Quirks in the City
Helsinki is a beautiful and clean city that’s easy to navigate, but it does have it’s quirks. Firstly, I’m not sure if they get to see the sky in Winter there. It seemed to be perpetually overcast. Or dark. I only managed to get a few photos while it was light. Not because I was wandering around late at night but because it got dark at around 3 pm!
As much as they believe internet is a right in Helsinki, they don’t believe that relieving yourself is a right. If you want to use the toilets in many establishments, you have to make a purchase. All the toilets have security codes which are printed on the receipt you get after you pay. You’d wanna hope that you don’t end up in a huge line when you really need to go.
Another interesting concept in Helsinki is night prices at fast food places. If you want to get something to eat after 9 pm, the menu prices increase and the specials disappear. Even if the place is due to close at 10 pm, they’ll switch to night menu prices for their last hour of trading. And those prices will possibly continue for their first hour of trading the next day, depending on their opening time.
Also, it seems that a lot of things are Lactose and Gluten free. I even saw Lactose free sausages!
Some Northern European countries are well-known for their exorbitant prices for everyday items. While I was expecting Finland to be more expensive than the Baltic countries I had just come from, I wasn’t quite prepared for how much the prices did jump. Some things were more than twice the price! It was just as well that I’d run under budget in the Baltic countries.
The only other country I’ve come across in my travels that is more expensive is Norway. I figured that prices might get worse the further I headed into the north. With that in mind, I stocked up all the cheap(ish) non-perishable stuff I could get my hands on at the Kamppi Centre.
Interestingly, the Kamppi Centre was one of the biggest redevelopment projects and the largest construction site in Finnish history. It took four years to transform the area in downtown Helsinki into the hub that it is now. It has almost anything you could need, like a huge shopping centre with nightclubs, offices and residences as well as local and long-distance bus terminals.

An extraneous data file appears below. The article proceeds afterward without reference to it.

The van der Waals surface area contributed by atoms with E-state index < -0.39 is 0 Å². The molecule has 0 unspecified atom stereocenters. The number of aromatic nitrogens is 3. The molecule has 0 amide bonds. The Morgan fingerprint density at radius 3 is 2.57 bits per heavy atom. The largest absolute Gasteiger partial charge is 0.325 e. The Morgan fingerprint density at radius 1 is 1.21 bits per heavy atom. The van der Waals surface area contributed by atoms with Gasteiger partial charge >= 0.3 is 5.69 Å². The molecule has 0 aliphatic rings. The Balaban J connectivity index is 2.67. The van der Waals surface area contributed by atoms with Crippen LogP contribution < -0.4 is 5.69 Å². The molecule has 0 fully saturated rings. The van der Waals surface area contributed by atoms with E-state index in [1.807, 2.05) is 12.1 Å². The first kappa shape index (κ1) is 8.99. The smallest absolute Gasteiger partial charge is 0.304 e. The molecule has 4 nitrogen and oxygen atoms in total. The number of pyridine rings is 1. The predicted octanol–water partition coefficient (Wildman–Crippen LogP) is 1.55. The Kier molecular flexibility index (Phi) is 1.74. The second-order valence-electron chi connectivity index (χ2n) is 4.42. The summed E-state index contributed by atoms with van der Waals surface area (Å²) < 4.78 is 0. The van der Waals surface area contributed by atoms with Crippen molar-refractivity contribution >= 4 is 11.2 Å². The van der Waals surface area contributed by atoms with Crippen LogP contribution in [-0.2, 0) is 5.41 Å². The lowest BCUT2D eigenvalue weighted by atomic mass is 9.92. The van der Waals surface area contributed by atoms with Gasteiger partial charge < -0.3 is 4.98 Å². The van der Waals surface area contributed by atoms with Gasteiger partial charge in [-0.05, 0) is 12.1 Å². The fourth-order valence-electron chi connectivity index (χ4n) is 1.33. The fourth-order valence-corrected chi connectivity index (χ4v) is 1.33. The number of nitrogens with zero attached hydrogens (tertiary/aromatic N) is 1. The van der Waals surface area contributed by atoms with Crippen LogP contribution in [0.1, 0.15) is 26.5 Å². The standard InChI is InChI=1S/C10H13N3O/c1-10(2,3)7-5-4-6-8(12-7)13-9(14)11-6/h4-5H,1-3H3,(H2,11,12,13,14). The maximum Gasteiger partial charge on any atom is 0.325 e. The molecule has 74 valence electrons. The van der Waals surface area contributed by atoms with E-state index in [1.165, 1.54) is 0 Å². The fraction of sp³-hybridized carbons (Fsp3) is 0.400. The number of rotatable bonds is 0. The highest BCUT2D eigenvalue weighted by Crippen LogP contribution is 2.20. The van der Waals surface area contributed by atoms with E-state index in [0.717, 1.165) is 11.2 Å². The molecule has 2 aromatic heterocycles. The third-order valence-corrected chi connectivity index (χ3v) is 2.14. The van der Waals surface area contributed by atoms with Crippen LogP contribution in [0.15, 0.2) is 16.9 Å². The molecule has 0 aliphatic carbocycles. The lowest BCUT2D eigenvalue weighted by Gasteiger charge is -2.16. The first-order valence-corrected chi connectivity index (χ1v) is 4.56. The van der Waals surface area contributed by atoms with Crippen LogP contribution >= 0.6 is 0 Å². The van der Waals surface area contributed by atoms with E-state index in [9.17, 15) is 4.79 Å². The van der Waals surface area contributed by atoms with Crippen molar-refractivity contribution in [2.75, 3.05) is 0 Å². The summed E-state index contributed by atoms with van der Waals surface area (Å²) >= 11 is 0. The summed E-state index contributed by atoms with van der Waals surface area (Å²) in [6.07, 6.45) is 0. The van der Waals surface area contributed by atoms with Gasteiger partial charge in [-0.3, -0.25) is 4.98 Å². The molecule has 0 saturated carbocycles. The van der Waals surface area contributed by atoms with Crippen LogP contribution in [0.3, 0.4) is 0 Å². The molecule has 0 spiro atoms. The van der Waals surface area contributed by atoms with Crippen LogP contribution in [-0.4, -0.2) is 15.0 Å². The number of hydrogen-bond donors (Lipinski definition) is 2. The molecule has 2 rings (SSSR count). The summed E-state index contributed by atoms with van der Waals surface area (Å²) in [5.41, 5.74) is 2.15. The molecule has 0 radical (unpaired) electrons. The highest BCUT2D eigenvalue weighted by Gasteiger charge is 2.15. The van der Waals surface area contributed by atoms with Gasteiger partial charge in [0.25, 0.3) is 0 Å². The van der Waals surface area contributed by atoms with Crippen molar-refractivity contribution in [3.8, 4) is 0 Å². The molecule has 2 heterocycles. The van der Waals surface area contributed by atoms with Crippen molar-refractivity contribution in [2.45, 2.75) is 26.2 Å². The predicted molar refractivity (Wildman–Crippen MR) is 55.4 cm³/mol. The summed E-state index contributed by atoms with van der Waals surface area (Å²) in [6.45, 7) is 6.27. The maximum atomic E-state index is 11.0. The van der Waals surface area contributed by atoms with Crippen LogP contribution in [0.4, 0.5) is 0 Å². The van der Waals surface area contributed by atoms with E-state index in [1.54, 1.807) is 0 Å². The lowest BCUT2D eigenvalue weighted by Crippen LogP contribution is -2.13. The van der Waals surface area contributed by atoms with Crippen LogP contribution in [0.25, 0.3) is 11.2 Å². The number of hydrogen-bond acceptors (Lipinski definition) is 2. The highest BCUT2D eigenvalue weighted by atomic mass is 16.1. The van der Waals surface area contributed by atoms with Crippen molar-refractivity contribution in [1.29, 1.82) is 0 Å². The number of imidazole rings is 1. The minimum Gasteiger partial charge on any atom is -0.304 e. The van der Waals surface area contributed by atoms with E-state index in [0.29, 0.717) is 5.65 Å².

Overnight Bus to Kemi from Kamppi
The buses that I took in the Baltics (Lithuania, Latvia and Estonia), especially in Vilnius were quite luxurious and had complimentary hot drinks. This was not so with the Finnish overnight bus that we were taking to Kemi in Finnish Lapland. It was the least comfortable of all coaches taken thus far, despite being comparatively more expensive. I had mistakenly assumed that things would get more luxurious in Finland. Oh well, you can’t win ’em all.
I stared out the window of the mostly empty bus as we made our way out of the city. For the first hour there was no snow to be seen. Then I watched the amount of snow slowly increase on the road, until about 2 hours out of Helsinki where everything as far as the eye could see was covered in several centimetres of snow. Including the road! I thought the bus driver might slow down at that point but he did not. As terrifying as it sounds to me, driving on snow is the only way you get anywhere in the winter in Finland.
Arriving in Lapland
I had actually managed to sleep a bit on the way, as the ride had been pretty smooth. We pulled into Oulu, the biggest city in Northern Finland at about 7 am. But that wasn’t the end of the journey. There we had to wait a short while for the bus that would take us onto Kemi in Lapland. That two hour journey continued on snowed over roads until we were finally in Kemi.
Follow the continuing adventure in Kemi